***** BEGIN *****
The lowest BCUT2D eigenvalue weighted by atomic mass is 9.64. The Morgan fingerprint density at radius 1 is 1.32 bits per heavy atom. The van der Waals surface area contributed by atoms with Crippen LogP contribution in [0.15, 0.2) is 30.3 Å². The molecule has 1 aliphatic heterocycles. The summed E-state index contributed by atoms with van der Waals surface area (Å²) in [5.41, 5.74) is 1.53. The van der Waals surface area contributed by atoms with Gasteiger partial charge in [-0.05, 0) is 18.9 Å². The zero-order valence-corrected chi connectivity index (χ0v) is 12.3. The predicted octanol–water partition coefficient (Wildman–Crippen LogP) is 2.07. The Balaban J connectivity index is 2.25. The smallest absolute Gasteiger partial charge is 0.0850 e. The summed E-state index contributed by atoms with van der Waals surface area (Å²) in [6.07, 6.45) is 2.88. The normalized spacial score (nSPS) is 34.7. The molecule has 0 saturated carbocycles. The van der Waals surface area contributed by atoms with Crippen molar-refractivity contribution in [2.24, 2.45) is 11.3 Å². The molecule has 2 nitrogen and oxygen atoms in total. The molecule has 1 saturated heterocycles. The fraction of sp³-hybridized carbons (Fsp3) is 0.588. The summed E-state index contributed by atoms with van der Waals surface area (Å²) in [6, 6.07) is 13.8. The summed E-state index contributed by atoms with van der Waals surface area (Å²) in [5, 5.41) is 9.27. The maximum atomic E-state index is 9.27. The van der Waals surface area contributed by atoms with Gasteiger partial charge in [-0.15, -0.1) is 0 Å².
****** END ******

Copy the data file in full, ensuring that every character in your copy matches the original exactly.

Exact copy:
The lowest BCUT2D eigenvalue weighted by atomic mass is 9.64. The Morgan fingerprint density at radius 1 is 1.32 bits per heavy atom. The van der Waals surface area contributed by atoms with Crippen LogP contribution in [0.15, 0.2) is 30.3 Å². The molecule has 1 aliphatic heterocycles. The summed E-state index contributed by atoms with van der Waals surface area (Å²) in [5.41, 5.74) is 1.53. The van der Waals surface area contributed by atoms with Gasteiger partial charge in [-0.05, 0) is 18.9 Å². The zero-order valence-corrected chi connectivity index (χ0v) is 12.3. The predicted octanol–water partition coefficient (Wildman–Crippen LogP) is 2.07. The Balaban J connectivity index is 2.25. The smallest absolute Gasteiger partial charge is 0.0850 e. The summed E-state index contributed by atoms with van der Waals surface area (Å²) in [6.07, 6.45) is 2.88. The normalized spacial score (nSPS) is 34.7. The molecule has 0 saturated carbocycles. The van der Waals surface area contributed by atoms with Crippen molar-refractivity contribution in [2.24, 2.45) is 11.3 Å². The molecule has 2 nitrogen and oxygen atoms in total. The molecule has 1 saturated heterocycles. The fraction of sp³-hybridized carbons (Fsp3) is 0.588. The summed E-state index contributed by atoms with van der Waals surface area (Å²) in [6, 6.07) is 13.8. The summed E-state index contributed by atoms with van der Waals surface area (Å²) in [5, 5.41) is 9.27. The maximum atomic E-state index is 9.27. The van der Waals surface area contributed by atoms with Gasteiger partial charge in [-0.15, -0.1) is 0 Å².